Under Mitch Clark's watch more public documents have become available, free of charge.
The Hall County Register of Deeds says he's trying to do what's best for taxpayers. "I work for you," he said.
But Clark admits he got off on the wrong foot when he asked for mileage to run errands in town and asked for a bigger budget.
The county board wants to go in the opposite direction, combining offices including Clark's.
County Board Chair Pam Lancaster said, "We feel this is one of the areas where we can save money. I don't believe the man on the street will generally be able to tell."
The idea is to merge the two offices that deal with property. The assessor sets values for tax purposes and the register of deeds tracks who owns what.
But Clark balks at that. He said, "They're totally unrelated to each other and it's a bad combination. Two departments have no reason to be combined together."
Clark says this is one case where he's against smaller government. "There just isn't any other county that's ever proved merging two departments together has saved money," he said.
However, the vast majority of Nebraska's 93 counties have taken this step. Pam Lancaster has done her homework, and said many who serve as register of deeds are also the assessor, and in many cases, also the county clerk or another office.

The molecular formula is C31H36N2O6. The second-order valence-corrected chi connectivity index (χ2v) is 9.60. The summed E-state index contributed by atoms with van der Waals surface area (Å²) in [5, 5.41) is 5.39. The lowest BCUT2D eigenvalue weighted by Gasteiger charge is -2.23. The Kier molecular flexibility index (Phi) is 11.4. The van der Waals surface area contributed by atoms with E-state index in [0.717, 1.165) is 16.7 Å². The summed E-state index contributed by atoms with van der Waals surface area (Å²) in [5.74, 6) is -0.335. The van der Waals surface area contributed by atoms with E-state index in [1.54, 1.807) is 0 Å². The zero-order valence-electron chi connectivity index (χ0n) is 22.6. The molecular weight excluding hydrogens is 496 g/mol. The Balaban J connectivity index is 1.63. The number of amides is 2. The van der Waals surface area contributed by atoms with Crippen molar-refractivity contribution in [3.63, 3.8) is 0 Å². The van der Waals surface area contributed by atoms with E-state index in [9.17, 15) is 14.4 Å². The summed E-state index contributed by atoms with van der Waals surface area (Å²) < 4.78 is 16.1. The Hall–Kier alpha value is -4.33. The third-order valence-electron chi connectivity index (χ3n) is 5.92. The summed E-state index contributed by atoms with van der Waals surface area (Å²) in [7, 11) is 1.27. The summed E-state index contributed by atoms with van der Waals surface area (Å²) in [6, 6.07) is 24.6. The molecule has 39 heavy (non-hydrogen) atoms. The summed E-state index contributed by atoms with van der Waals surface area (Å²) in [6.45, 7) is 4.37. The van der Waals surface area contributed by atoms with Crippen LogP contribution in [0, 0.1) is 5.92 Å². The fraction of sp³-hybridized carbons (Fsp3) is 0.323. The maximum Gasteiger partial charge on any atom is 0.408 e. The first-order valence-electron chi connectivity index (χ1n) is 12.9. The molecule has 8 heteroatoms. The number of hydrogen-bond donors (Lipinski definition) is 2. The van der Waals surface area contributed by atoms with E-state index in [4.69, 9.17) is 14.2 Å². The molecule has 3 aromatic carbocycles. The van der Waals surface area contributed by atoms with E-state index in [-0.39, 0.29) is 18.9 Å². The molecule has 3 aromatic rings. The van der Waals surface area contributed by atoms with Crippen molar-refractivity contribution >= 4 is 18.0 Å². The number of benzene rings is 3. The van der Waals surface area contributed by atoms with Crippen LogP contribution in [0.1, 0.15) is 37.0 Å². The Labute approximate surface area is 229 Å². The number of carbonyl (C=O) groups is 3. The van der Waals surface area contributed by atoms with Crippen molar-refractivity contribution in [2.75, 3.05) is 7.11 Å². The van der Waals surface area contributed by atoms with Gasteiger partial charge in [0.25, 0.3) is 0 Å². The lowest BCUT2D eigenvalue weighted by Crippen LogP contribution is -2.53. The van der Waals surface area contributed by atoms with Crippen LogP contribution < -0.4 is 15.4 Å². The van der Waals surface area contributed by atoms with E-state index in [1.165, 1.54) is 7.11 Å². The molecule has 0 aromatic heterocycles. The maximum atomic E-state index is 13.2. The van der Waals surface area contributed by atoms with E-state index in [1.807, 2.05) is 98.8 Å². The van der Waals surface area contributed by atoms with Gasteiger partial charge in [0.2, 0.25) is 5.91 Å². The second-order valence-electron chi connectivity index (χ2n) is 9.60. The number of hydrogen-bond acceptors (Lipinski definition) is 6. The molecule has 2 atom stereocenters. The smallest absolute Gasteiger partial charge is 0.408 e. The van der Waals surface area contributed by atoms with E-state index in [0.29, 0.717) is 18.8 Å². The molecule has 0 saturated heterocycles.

Lancaster said, "There are only 17 counties across Nebraska that register of deeds is not combined with another office now."
But Clark points to Lancaster County where budgets rose after offices combined.
Salaries accounted for most of the increase, which may or may not have happened without the merger.
On at least one budget line, combining offices would help. Pam Lancaster said, "We will save that $75,000 because there will be one less official."
Clark would keep his job for at least two years. That's when voters would decide who is going to run the combined office -- if they chose to merge them this November.
Clark butted heads with the county board last week in heated phone exchanges.
Board members say he's difficult to work with and see this is a way to save money. But Clark maintains it will end up costing more.